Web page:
FCC chairman Tom Wheeler has called an emergency meeting of the FCC Media Bureau with representatives of Dish and Sinclair to "get to the bottom of the dispute" between the two.
Just south of 130 TV stations went dark on Dish Tuesday (Aug. 25) after the two failed to come to an agreement, and after they had extended the carriage temporarily.
“Today, I have directed the Media Bureau to convene an emergency meeting with DISH and Sinclair to get to the bottom of the dispute and bring back local programming to consumers," Wheeler said. "The parties will have until midnight to file their views."
Dish last night asked for an emergency order for injunctive relief saying Sinclair had violated good faith negotiating requirements.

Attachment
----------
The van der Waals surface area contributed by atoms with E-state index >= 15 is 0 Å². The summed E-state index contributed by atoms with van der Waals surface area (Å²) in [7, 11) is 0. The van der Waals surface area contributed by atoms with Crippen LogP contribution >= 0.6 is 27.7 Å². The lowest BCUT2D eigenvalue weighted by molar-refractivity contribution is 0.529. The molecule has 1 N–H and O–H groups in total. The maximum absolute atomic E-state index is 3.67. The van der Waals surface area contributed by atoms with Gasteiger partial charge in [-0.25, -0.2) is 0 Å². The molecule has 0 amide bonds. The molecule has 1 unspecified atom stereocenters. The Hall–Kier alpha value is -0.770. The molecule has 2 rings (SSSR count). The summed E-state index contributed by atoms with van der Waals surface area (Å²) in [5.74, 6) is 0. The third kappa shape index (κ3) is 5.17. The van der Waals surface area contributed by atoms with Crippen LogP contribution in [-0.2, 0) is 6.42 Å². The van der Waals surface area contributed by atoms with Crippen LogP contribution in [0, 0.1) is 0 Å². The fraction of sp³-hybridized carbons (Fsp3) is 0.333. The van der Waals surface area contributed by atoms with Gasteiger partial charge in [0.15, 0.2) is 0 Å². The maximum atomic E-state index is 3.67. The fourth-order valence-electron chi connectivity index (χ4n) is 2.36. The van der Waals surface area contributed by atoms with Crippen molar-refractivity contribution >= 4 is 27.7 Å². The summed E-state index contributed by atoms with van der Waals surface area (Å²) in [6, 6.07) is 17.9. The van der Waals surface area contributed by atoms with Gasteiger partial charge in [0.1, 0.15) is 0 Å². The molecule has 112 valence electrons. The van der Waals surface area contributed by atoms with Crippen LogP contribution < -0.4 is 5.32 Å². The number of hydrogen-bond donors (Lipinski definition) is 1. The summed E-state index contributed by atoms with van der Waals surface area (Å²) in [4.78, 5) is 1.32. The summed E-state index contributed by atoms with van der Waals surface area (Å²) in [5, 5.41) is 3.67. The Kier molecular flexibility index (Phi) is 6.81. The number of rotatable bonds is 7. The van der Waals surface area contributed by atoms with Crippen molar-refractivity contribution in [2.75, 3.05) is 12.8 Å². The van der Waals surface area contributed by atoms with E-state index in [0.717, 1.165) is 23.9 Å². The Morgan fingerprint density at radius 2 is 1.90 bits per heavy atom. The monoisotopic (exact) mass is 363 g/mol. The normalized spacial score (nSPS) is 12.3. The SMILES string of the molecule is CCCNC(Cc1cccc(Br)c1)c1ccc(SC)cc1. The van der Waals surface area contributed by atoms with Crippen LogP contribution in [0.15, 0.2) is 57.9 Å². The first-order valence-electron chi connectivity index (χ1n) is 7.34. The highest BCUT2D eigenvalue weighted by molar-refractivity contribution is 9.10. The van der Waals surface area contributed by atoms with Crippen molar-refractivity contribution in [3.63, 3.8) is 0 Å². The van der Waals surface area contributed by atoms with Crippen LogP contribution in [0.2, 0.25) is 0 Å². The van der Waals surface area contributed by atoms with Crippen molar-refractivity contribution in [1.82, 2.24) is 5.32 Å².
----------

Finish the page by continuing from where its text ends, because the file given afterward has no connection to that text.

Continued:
"The public interest is the Commission's responsibility," continued Wheeler. "We will not stand idly by while millions of consumers in 79 markets across the country are being denied access to local programming. The Commission will always act within the scope of its authority if it emerges that improper conduct is preventing a commercial resolution of the dispute."
Actually, the programming is still available in those markets, but viewers would need to get it off the air, rather than off the bird, a point Sinclair has made, as well as to point out it is on other MVPDs and Dish customers could vote with their feet by switching providers.
"Just last year, Congress instructed the Commission to look closely at whether retransmission consent negotiations are being conducted in good faith," said Wheeler. "That’s why I have proposed to my fellow Commissioners a new rulemaking to determine how best to protect the public interest. The facts surrounding this dispute inform our findings in that proceeding, but we will not wait to act on behalf of consumers.”
Wheeler has also proposed to eliminate broadcast exclusivity rules that prevent cable operators from importing out of market network and syndicated when they can't strike deals with in-market stations with that programming.